The ball started at goalkeeper Ashley Bertsch and touched two more Cheyenne Mountain feet before squirting directly ahead of Lisa Long.

The senior captain ran it down and touched it past Air Academy keeper Emma Franzen as the No. 21 Indians finished their 2-1 road upset of the No. 5 Kadets in double overtime to advance to the 4A quarterfinals.

That may be the forensic rundown of events, but there was much more at play as Long ran down the ball that finally ended this game.

“I just knew I had to give it everything I had,” Long said.

For about 100 minutes — two 40-minute halves, a 15-minute overtime and several more in the second extra session — the Indians missed on chances to pull away.

They scored first on a goal from Emma Hanson, set up by a free kick from Carly Fetters. And then four shots hit the post. Another hit the crossbar. Another would-be goal was taken away at the last instant by a heads-up play from Kadets defender Liza Louthan.

All those missed chances, only to see Air Academy tie the game on a Jessica Sims goal with 2:10 remaining in regulation.

“As long as we keep pounding, something’s going to fall,” Cheyenne Mountain coach Nikki Athey said of her mindset though a long period of frustration. “We’ve just got to keep that pressure up.”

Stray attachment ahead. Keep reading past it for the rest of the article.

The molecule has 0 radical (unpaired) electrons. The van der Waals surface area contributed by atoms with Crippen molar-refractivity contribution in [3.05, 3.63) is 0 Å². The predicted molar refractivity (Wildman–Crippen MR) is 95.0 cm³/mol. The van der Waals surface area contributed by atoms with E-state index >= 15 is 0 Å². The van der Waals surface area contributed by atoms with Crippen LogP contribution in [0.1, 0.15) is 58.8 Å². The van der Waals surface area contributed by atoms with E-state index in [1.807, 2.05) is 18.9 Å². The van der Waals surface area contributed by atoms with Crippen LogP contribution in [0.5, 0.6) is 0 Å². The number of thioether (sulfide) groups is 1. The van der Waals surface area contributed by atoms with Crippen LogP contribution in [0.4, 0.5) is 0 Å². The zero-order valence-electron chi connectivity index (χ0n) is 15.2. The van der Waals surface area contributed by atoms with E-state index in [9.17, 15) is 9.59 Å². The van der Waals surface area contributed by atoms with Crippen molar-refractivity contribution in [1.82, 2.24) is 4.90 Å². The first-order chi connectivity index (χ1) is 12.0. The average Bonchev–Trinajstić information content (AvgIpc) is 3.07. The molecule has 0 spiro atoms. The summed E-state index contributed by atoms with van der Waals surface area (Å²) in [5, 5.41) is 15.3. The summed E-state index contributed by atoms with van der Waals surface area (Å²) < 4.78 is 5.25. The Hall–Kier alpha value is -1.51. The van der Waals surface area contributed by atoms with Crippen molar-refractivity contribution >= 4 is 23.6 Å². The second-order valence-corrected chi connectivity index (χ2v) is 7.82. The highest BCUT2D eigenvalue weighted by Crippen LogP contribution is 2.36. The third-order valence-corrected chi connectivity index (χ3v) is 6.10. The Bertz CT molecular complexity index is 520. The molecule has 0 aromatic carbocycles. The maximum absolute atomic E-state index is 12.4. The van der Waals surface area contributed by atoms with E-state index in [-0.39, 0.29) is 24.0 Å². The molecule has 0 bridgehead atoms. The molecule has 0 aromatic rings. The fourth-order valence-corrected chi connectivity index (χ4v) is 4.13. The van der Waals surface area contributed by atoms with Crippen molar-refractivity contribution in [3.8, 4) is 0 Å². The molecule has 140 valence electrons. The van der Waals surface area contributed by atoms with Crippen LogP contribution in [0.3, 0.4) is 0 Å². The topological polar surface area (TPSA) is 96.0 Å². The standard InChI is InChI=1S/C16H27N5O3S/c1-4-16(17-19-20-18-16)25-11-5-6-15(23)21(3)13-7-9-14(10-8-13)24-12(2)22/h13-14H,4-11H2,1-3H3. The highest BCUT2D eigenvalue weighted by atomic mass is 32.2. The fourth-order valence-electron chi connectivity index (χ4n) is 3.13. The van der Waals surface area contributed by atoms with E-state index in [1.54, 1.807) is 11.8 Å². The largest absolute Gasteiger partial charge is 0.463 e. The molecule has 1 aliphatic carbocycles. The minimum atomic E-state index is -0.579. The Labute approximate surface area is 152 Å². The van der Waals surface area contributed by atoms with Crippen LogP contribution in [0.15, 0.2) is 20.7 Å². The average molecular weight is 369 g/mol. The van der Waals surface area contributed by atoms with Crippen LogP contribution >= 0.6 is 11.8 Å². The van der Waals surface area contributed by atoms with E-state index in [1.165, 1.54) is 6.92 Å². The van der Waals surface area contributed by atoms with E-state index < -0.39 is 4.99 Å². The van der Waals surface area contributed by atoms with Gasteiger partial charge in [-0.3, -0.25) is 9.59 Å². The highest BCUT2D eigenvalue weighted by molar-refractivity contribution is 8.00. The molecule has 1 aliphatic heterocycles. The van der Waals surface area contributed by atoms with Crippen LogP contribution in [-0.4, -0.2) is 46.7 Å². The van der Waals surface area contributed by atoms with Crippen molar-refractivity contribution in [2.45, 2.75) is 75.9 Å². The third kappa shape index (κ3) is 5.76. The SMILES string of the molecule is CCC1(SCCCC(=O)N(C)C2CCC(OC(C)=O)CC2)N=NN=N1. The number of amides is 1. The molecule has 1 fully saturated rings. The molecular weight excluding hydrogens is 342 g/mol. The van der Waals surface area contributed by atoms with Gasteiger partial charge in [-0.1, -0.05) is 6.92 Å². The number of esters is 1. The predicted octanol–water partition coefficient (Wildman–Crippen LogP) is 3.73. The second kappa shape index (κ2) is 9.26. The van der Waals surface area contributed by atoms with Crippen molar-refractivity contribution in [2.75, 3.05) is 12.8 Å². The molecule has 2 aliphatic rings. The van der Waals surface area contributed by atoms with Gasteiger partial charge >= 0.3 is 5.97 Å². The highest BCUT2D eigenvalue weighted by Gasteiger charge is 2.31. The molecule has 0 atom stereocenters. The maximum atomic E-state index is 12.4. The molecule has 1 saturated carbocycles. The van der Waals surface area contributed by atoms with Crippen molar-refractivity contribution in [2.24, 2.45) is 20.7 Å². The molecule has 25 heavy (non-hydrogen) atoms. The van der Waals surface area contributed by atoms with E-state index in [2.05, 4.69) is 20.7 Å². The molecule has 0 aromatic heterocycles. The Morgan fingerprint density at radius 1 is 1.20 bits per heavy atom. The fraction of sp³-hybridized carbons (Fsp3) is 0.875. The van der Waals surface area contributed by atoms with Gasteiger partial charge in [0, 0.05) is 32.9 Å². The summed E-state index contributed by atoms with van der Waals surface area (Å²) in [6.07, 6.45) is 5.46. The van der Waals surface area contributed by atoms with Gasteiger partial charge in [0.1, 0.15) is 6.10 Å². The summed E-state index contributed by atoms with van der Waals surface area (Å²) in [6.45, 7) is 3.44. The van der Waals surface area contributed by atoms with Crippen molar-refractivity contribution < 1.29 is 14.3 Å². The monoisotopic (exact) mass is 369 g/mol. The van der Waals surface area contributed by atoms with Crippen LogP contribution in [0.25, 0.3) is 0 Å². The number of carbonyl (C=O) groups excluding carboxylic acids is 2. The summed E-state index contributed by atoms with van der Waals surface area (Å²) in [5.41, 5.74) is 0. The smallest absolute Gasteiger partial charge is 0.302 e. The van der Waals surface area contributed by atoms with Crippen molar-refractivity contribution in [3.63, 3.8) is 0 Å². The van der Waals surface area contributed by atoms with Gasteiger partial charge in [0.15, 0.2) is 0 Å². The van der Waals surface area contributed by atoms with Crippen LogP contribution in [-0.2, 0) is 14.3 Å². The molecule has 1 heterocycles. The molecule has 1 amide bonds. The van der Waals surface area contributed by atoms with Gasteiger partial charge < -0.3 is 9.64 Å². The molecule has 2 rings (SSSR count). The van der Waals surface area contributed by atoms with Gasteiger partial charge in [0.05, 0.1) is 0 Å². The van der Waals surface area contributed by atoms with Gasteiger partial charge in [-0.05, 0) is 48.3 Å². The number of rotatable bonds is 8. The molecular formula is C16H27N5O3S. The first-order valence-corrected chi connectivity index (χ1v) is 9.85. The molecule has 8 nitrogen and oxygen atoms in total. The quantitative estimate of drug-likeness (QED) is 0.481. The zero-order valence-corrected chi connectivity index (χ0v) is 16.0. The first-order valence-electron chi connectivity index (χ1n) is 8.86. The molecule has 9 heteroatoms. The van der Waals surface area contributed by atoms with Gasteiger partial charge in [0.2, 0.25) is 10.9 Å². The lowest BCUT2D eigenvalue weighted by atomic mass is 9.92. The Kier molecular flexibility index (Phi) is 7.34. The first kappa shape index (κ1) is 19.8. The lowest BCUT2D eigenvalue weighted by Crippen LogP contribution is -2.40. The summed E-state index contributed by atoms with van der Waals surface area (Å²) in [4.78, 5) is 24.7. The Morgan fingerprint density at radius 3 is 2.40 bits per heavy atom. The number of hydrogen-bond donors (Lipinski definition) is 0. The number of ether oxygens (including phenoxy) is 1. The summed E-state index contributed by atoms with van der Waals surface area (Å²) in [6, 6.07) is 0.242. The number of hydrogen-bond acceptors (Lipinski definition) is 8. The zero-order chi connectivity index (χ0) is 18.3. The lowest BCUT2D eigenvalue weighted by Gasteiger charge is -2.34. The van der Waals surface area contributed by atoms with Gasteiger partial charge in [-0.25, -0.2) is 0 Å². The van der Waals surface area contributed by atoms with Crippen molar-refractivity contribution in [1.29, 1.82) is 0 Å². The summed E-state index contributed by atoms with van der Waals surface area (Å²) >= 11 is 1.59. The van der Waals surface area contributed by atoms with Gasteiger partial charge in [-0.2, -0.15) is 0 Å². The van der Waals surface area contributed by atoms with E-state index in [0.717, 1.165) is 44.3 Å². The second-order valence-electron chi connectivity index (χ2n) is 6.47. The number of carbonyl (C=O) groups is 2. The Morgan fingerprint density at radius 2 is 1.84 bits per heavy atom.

Air Academy coach Espen Hosoien wasn’t sure what happened to his team’s offense in the postseason, as it opened the playoffs with more than 180 scoreless minutes before Sims’ goal after a corner kick.

“It was a weird game,” Hosoien said. “With the amount of shots in the crossbar and post, it’s probably a fair result that Cheyenne Mountain got to win this game. It still doesn’t make it easy for my players to handle that.”

The Indians and Kadets (11-5-1) played April 23 on the same K-Dome pitch, with Air Academy winning 3-0. In May, however, Cheyenne Mountain (8-8) has won four of five.

“I think we’re just hitting our stride,” said Athey, a 1986 Cheyenne Mountain grad who fully understands the depth of this rivalry, having played in it herself. “We’re finding our team. We’re finding how we play and how we play well and we’re moving forward.”

But, again, none of that would have mattered without ball finding the net.

And when Long gave chase, she thought about that. And the end.

She says she’s played soccer since she could walk, and she’s decided that’s long enough. She declined to pursue the sport in college and will instead enroll at the University of Denver as an ordinary student. No practice after class. No soccer. No more.

Long has been trying to wrap her head around that finality, particularly when she walked right up to the edge in an overtime victory over Mead in the first round on Wednesday. Then she was right back in a sudden-death situation Saturday.

And then the ball appeared out in front of her, and she had it in her power to extend this run a little longer.

Franzen, Air Academy’s stellar sophomore keeper with a bright future, tried to come out and stop the ball. But Long was able to get there first and extend her time in the sport that will soon be in her past.

“We just want to get as far as we can,” Long said, “so we can spend as much time together as we can and play as many games together as we can.”

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